Commonwealth summit opens in Sri Lanka amid rights row
The Commonwealth summit has opened with a colourful ceremony in Colombo, amid continuing scrutiny of Sri Lanka's human rights record.
Sri Lankan President Mahinda Rajapaksa has repeatedly rejected criticism of his government's actions during the campaign which defeated Tamil Tiger rebels in 2009.
Mr Rajapaksa is due to chair the Commonwealth for the next two years.
The leaders of India, Mauritius and Canada have boycotted the summit.
Prince Charles formally opened the summit, for the first time representing his mother, Queen Elizabeth II, as head of the Commonwealth.
British Prime Minister David Cameron is attending, saying engagement is a more effective tool than boycott.
Correspondents say the government had hoped the three-day event would showcase Sri Lanka's post-war revival, but instead it is turning into a PR disaster.
'Right to live'
Dancers in dazzling colour greeted heads of state and officials from the 49 countries in attendance as they arrived for the Commonwealth Heads of Government Meeting (Chogm) in Colombo.
In his remarks at the opening ceremony, Mr Rajapaksa again defended his government's record.
"We in Sri Lanka are stepping into a new era of peace, stability and premium economic opportunities," he said.
"In ending terrorism in 2009, we asserted the greatest human right: the right to live."
He said the Commonwealth must not be allowed to "turn into a punitive or judgemental body".
Mr Rajapaksa on Thursday angrily asserted that killings took place in Sri Lanka not only in 2009, as his government crushed the rebels, but for 30 years up until then, with the victims including children and pregnant women.
The UK has defended its presence in Sri Lanka, with UK Foreign Secretary William Hague saying it is calling for an "independent, thorough, credible investigation" into alleged abuses.
In an interview with the BBC's Today programme, he said it was "also important to be able work with people in this country of all persuasions and backgrounds", and he would meet people from all sides, including the Tamil National Alliance.
"They welcome that, even if they're critics of the government."
Mr Cameron has pledged to raise "tough questions" on human rights and allegations of war crimes.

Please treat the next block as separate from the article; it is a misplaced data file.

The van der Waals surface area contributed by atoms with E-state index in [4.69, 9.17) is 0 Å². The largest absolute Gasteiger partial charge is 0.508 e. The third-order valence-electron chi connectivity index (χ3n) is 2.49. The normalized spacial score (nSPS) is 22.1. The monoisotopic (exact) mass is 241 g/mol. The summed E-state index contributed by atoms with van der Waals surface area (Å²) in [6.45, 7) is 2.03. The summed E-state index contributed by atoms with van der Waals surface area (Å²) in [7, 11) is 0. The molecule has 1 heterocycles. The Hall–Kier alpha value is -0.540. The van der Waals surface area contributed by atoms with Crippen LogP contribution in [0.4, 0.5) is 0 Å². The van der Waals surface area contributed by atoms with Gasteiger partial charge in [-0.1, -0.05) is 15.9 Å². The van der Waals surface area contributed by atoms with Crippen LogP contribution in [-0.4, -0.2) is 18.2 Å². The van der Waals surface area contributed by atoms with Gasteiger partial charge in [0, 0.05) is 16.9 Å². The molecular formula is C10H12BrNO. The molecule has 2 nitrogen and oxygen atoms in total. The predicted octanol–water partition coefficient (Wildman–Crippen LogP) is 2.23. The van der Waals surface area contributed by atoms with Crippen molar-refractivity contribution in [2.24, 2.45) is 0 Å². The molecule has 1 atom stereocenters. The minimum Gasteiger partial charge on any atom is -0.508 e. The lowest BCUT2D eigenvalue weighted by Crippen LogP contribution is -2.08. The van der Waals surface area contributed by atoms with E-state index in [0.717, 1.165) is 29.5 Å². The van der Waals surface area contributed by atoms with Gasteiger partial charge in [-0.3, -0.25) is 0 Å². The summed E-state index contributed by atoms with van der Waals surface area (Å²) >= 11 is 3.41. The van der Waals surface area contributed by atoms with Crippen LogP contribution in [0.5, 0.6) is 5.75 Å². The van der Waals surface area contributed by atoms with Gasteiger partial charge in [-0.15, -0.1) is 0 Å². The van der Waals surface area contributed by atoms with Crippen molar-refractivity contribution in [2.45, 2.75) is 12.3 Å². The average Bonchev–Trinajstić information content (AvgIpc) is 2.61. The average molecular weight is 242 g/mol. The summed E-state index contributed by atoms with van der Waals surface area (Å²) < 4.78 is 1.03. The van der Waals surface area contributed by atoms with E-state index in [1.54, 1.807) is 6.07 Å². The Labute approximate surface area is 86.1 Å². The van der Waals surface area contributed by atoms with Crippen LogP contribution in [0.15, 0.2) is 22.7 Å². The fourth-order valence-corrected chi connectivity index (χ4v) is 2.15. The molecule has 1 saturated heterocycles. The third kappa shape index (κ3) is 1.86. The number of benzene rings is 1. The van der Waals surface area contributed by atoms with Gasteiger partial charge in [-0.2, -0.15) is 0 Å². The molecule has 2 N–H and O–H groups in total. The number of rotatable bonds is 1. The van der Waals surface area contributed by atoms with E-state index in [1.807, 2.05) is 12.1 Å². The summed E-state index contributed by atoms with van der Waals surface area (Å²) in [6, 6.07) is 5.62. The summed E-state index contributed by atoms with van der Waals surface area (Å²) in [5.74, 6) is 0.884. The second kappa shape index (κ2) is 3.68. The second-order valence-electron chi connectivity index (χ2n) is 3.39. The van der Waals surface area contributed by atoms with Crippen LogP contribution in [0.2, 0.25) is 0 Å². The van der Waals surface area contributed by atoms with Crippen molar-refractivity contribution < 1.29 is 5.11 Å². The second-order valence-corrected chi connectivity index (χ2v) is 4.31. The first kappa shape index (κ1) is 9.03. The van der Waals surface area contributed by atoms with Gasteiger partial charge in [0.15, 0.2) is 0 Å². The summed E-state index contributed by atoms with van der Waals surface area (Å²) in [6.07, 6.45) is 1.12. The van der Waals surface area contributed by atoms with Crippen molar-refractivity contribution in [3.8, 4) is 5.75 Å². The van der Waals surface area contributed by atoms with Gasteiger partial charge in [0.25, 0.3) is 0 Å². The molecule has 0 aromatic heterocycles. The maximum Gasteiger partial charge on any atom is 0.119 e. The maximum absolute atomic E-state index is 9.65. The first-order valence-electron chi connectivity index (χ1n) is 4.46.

On Friday, he is visiting northern areas of Sri Lanka which saw the worst of the fighting between soldiers and ethnic Tamils.
In May 2009 Sri Lanka's army defeated the separatist Tamil Tigers after almost 30 years of brutal and bloody civil war. But the spotlight has focused on the final phase of that war as civilians were hemmed into a thin strip of land on the north-eastern coast - both sides are accused of atrocities here.
However, one UN report estimates that as many as 40,000 civilians were killed in that final phase, mostly by government shelling.
Sri Lanka faces continued allegations over the rape and torture of detainees, enforced disappearances of activists and the intimidation of journalists.
The government has vehemently denied all such accusations.
But as Colombo began welcoming delegates to the city on Wednesday, a group of Tamils whose family members disappeared during or after the civil war were prevented from travelling to Colombo.
Pro-government protesters also disrupted some journalists' attempts to travel north that day.
On Thursday, a human rights festival being hosted at the main opposition headquarters in Colombo was attacked by protesters before police ordered it to be shut down.
Human rights activist Brito Fernando told the BBC the government was not letting "people practise human rights, the right to dissent, or the freedom of speech and discussion".
Indian Prime Minister Manmohan Singh and his Canadian counterpart Stephen Harper are staying away from the summit, as is Mauritian Prime Minister Navin Ramgoolam.